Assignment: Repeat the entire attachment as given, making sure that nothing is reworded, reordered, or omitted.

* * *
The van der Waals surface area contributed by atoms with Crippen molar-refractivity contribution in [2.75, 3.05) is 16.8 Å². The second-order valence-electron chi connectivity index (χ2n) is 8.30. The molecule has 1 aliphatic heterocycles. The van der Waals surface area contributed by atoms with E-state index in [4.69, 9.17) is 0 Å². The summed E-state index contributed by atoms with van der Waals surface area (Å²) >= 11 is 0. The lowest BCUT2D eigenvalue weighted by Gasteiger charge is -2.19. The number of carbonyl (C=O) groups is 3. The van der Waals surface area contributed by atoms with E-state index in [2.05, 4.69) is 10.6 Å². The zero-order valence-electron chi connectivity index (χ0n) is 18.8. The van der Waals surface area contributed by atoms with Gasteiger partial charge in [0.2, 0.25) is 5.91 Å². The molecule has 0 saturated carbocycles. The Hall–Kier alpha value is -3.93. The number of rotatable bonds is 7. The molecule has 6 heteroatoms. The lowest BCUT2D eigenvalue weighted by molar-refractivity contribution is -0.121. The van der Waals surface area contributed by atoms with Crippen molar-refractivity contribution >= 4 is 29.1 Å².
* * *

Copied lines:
The van der Waals surface area contributed by atoms with Crippen molar-refractivity contribution in [2.75, 3.05) is 16.8 Å². The second-order valence-electron chi connectivity index (χ2n) is 8.30. The molecule has 1 aliphatic heterocycles. The van der Waals surface area contributed by atoms with E-state index in [4.69, 9.17) is 0 Å². The summed E-state index contributed by atoms with van der Waals surface area (Å²) >= 11 is 0. The lowest BCUT2D eigenvalue weighted by Gasteiger charge is -2.19. The number of carbonyl (C=O) groups is 3. The van der Waals surface area contributed by atoms with E-state index in [2.05, 4.69) is 10.6 Å². The zero-order valence-electron chi connectivity index (χ0n) is 18.8. The van der Waals surface area contributed by atoms with Gasteiger partial charge in [0.2, 0.25) is 5.91 Å². The molecule has 0 saturated carbocycles. The Hall–Kier alpha value is -3.93. The number of rotatable bonds is 7. The molecule has 6 heteroatoms. The lowest BCUT2D eigenvalue weighted by molar-refractivity contribution is -0.121. The van der Waals surface area contributed by atoms with Crippen molar-refractivity contribution >= 4 is 29.1 Å².